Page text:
Tuesday, March 29, 2011

Now it is Syria’s Turn: The uprising on its Way?

While many analysts thought Syria’s Bashar Assad’s regime would remain safe and sound amidst the wave of Arabs turning their countries on their head, it seems that they were wrong. During the last two weeks, protesters in the cities of Daraa and Latakia have taken to the streets, and Syria has once again showed to what extent it will go to silence opposition, opening fire and killing at least 100 protesters. The brutal regime of Hafaz Assad, inherited by his son Bashar (who never really seemed that it was his dream to inherit such a role) at last is coming to an end. Yes, it is not important anymore whether or not the recent clashes in Daraa and Latakia will translate to mass demonstrations in the capital of Damascus, clearly Assad will now have no other choice than to lead Syria on a path of democracy. If he does not do this, you can rest assured that the Syrians will do this for him. Yes, for Assad these demonstrations mark the beginning of the end.

The Syrians have lived under draconian emergency laws since 1963, and under Hafiz and Bashar Assad’s iron fist since 1971. Even if Bashar when coming to power in 2000 introduced reforms, they still cannot cover up the farce of a son inheriting the position of his father; and, they cannot cover up the fact that the whole regime is rotten at its very core. The father Assad unarguably was one of the most brutal of the Arab regimes, who will be most remembered for the 1982 massacre he orchestrated in Hama. With the Muslim Brotherhood gaining strength, the city of Hama was bombarded leaving over ten thousand people dead, with some placing the number up to thirty thousand. The massacre always stood as one of the greatest double-standards of the Middle East. While the world voiced a loud protest (rightly so) to Israel and their Lebanese counterparts for the massacre of thousands in Sabra and Shatilla refugees camps, most chose to ignore Assad’s crime. In fact, it was almost as if much of the Arab world suffered from a strong case of amnesia when it came to criticizing crimes against humanities perpetrated by leaders like Hafiz al-Assad (last blog I mentioned the massacre at Halabja committed by Saddam Hussein).

Of all the Middle East countries, perhaps Syria was one country that following the French occupation and Mandate was well on its way to democracy until the Baath party halted this. With a multi-religious makeup, including Sunni, Greek Orthodox, Druze and Alawi, among others, ideological political parties of the 1950’s offered the Syrian people a political system that potentially could cross religious and ethnic lines (there is also a large Kurdish population in Syria). This long break with the past, and years of living under fear, might actually serve as a golden opportunity, a key to unity, which will unite all Syrians. However, this will not be easy with disproportionate amount of peoples living off the huge bureaucracy, and the secret service (muhabarat) embedded in almost every nook and cranny. In Latakia, Assad’s hometown, tensions have been reported between the minority Alawi community and Sunnis; an important note: the Assad family is Alawi and not Sunni. Yes, even if this is not the main motive of all Sunnis, many seem set on taking the “power back” from the Alawi minority.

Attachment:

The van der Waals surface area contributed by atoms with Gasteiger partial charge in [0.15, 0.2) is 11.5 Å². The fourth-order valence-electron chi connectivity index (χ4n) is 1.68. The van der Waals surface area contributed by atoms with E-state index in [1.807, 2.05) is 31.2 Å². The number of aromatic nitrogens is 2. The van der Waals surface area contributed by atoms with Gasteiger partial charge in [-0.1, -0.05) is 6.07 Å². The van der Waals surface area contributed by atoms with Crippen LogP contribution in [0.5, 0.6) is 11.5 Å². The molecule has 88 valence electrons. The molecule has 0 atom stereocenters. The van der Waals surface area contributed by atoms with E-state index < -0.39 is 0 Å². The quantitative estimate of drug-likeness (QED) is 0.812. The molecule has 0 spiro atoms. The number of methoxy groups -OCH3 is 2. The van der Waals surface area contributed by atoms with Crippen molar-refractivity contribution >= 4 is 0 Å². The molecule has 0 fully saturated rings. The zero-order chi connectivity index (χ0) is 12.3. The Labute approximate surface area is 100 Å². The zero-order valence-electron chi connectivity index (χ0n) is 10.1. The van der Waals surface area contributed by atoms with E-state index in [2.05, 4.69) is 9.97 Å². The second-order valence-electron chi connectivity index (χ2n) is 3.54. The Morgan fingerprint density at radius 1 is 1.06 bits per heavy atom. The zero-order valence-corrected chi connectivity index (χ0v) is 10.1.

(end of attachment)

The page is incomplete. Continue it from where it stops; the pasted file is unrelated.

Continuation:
A Syria free of Assad, a free Syria, free from an outdated ideology, could offer the Middle East a genuine democracy. Just the thought of thousands of Syrians demonstrating a few weeks back seemed unimaginable. For now, we will need to wait and see how this plays out; will this produce an opposition that challenges the regime and forces them to relinquish power in the next few weeks? For now, this does not seem to be the case. However, Syria’s neighbors will need to watch closely since the status-quo has certainly taken a great blow. For Turkey, who has voiced their cautious support of the Assad regime, a new order could dampen their attempts to create a “new Middle East lead by Turkey.” For Israel, new challenges will await now that a genuine call to take back the Golan Heights through peace agreements might emerge. For Lebanon, an Assad free Syria would change all the powers, pulling the carpet of support out from under the Hezbollah, which could set off numerous crises. For Iran, this most definitely would hurt their regional prestige. This fact was read out clearly by the protesters at Daraa that chanted “No to Iran, No to Hezbollah.” I can vouch that someone who has worked on the Middle East for years, the change is refreshing.

Sunday, March 20, 2011

The Libyan Crisis, Remembering Kurdish Halabja, and Bahrain.

Evening, 19 March 2011*

While the decision by the UN to impose a “no-fly zone” seems to have been necessary to protect the pro-democratic forces, the recent western assault on Libya needs to be treated with the utmost caution. With the support of the Arab countries and the backing of the UN, French, British, Italian and American forces have started the first step to stop Qaddafi’s war against the protesters for democracy. However, we need to be on guard making sure that that this does not open the doors to a full-out invasion and occupation. Furthermore, we need to ask the question if the West and the UN supports such an act in Libya, why do not they act with equal fervor in the uprising in Yemen, or what about Bahrain?

While I generally support the world’s attempt at saving the innocent in the name of democracy I remain suspicious and ask myself why now. Why now has the world suddenly united against a dictator; especially one like Qaddafi who so many world leaders “hang out” with, such as Italian PM Berlusconi.Simply put, for years as a dictator and a out-right tyrant he was perfectly fine; it is not that we woke up one day and learned that he had been committing crimes against his people. This was always known. So why the newfound support for democracy? Could it be perhaps due to the huge oil reserves in Libya? I think that goes without saying, and even if it is not the main goal now, all realize that it must top the agenda of most countries, including many of the Arab countries not active in the actual assault.